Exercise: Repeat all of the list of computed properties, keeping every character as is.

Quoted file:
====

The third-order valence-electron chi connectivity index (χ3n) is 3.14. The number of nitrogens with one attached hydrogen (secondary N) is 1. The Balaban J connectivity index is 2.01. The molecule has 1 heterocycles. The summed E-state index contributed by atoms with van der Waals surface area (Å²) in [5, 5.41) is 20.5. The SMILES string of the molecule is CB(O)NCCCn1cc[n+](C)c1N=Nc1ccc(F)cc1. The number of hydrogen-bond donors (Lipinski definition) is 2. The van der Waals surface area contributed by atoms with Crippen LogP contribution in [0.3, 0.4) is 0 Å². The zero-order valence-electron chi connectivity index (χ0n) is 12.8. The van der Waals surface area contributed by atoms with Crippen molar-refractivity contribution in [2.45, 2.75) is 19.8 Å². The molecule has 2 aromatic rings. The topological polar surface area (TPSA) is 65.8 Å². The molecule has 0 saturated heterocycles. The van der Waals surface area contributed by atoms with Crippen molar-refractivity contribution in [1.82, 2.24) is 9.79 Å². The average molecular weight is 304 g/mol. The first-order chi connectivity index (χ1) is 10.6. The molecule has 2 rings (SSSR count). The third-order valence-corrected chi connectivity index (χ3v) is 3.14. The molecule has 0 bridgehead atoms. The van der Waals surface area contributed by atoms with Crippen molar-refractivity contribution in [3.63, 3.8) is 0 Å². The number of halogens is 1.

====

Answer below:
The third-order valence-electron chi connectivity index (χ3n) is 3.14. The number of nitrogens with one attached hydrogen (secondary N) is 1. The Balaban J connectivity index is 2.01. The molecule has 1 heterocycles. The summed E-state index contributed by atoms with van der Waals surface area (Å²) in [5, 5.41) is 20.5. The SMILES string of the molecule is CB(O)NCCCn1cc[n+](C)c1N=Nc1ccc(F)cc1. The number of hydrogen-bond donors (Lipinski definition) is 2. The van der Waals surface area contributed by atoms with Crippen LogP contribution in [0.3, 0.4) is 0 Å². The zero-order valence-electron chi connectivity index (χ0n) is 12.8. The van der Waals surface area contributed by atoms with Crippen molar-refractivity contribution in [2.45, 2.75) is 19.8 Å². The molecule has 2 aromatic rings. The topological polar surface area (TPSA) is 65.8 Å². The molecule has 0 saturated heterocycles. The van der Waals surface area contributed by atoms with Crippen molar-refractivity contribution in [1.82, 2.24) is 9.79 Å². The average molecular weight is 304 g/mol. The first-order chi connectivity index (χ1) is 10.6. The molecule has 2 rings (SSSR count). The third-order valence-corrected chi connectivity index (χ3v) is 3.14. The molecule has 0 bridgehead atoms. The van der Waals surface area contributed by atoms with Crippen molar-refractivity contribution in [3.63, 3.8) is 0 Å². The number of halogens is 1.